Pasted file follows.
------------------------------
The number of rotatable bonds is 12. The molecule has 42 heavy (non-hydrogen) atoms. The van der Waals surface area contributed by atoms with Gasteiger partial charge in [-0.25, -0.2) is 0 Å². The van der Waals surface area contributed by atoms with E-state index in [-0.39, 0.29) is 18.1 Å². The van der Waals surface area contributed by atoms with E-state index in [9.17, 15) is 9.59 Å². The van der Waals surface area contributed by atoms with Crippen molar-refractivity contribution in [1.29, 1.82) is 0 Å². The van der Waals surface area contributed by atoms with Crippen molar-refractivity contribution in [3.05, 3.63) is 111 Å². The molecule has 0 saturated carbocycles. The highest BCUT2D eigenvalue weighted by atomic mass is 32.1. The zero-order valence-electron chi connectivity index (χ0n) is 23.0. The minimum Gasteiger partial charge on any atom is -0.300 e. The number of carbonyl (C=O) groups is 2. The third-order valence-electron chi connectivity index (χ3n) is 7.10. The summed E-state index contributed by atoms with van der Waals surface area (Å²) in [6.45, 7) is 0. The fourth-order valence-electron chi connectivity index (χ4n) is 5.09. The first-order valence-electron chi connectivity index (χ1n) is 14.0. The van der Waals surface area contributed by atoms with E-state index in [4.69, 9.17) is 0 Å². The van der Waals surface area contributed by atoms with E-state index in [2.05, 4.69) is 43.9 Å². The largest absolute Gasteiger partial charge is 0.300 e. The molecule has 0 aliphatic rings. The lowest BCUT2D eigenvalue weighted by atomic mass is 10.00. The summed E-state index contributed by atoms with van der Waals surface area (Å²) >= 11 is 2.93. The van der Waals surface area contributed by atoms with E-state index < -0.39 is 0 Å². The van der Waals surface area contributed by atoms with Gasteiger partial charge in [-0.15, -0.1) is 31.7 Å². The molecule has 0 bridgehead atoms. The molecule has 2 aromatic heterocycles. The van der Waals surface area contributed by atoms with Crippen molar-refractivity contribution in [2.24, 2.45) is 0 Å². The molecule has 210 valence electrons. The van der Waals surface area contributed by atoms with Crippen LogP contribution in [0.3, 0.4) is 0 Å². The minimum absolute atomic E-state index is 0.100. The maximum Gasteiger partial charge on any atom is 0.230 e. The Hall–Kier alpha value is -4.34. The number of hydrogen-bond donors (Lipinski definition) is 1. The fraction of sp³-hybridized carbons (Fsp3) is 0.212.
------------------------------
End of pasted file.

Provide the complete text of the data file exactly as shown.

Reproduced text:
The number of rotatable bonds is 12. The molecule has 42 heavy (non-hydrogen) atoms. The van der Waals surface area contributed by atoms with Gasteiger partial charge in [-0.25, -0.2) is 0 Å². The van der Waals surface area contributed by atoms with E-state index in [-0.39, 0.29) is 18.1 Å². The van der Waals surface area contributed by atoms with E-state index in [9.17, 15) is 9.59 Å². The van der Waals surface area contributed by atoms with Crippen molar-refractivity contribution in [1.29, 1.82) is 0 Å². The van der Waals surface area contributed by atoms with Crippen molar-refractivity contribution in [3.05, 3.63) is 111 Å². The molecule has 0 saturated carbocycles. The highest BCUT2D eigenvalue weighted by atomic mass is 32.1. The zero-order valence-electron chi connectivity index (χ0n) is 23.0. The minimum Gasteiger partial charge on any atom is -0.300 e. The number of carbonyl (C=O) groups is 2. The third-order valence-electron chi connectivity index (χ3n) is 7.10. The summed E-state index contributed by atoms with van der Waals surface area (Å²) in [6.45, 7) is 0. The fourth-order valence-electron chi connectivity index (χ4n) is 5.09. The first-order valence-electron chi connectivity index (χ1n) is 14.0. The van der Waals surface area contributed by atoms with E-state index in [4.69, 9.17) is 0 Å². The van der Waals surface area contributed by atoms with E-state index in [2.05, 4.69) is 43.9 Å². The largest absolute Gasteiger partial charge is 0.300 e. The molecule has 0 aliphatic rings. The lowest BCUT2D eigenvalue weighted by atomic mass is 10.00. The summed E-state index contributed by atoms with van der Waals surface area (Å²) >= 11 is 2.93. The van der Waals surface area contributed by atoms with E-state index < -0.39 is 0 Å². The van der Waals surface area contributed by atoms with Gasteiger partial charge in [-0.15, -0.1) is 31.7 Å². The molecule has 0 bridgehead atoms. The molecule has 2 aromatic heterocycles. The van der Waals surface area contributed by atoms with Crippen molar-refractivity contribution in [2.24, 2.45) is 0 Å². The molecule has 210 valence electrons. The van der Waals surface area contributed by atoms with Crippen LogP contribution in [0.3, 0.4) is 0 Å². The minimum absolute atomic E-state index is 0.100. The maximum Gasteiger partial charge on any atom is 0.230 e. The Hall–Kier alpha value is -4.34. The number of hydrogen-bond donors (Lipinski definition) is 1. The fraction of sp³-hybridized carbons (Fsp3) is 0.212.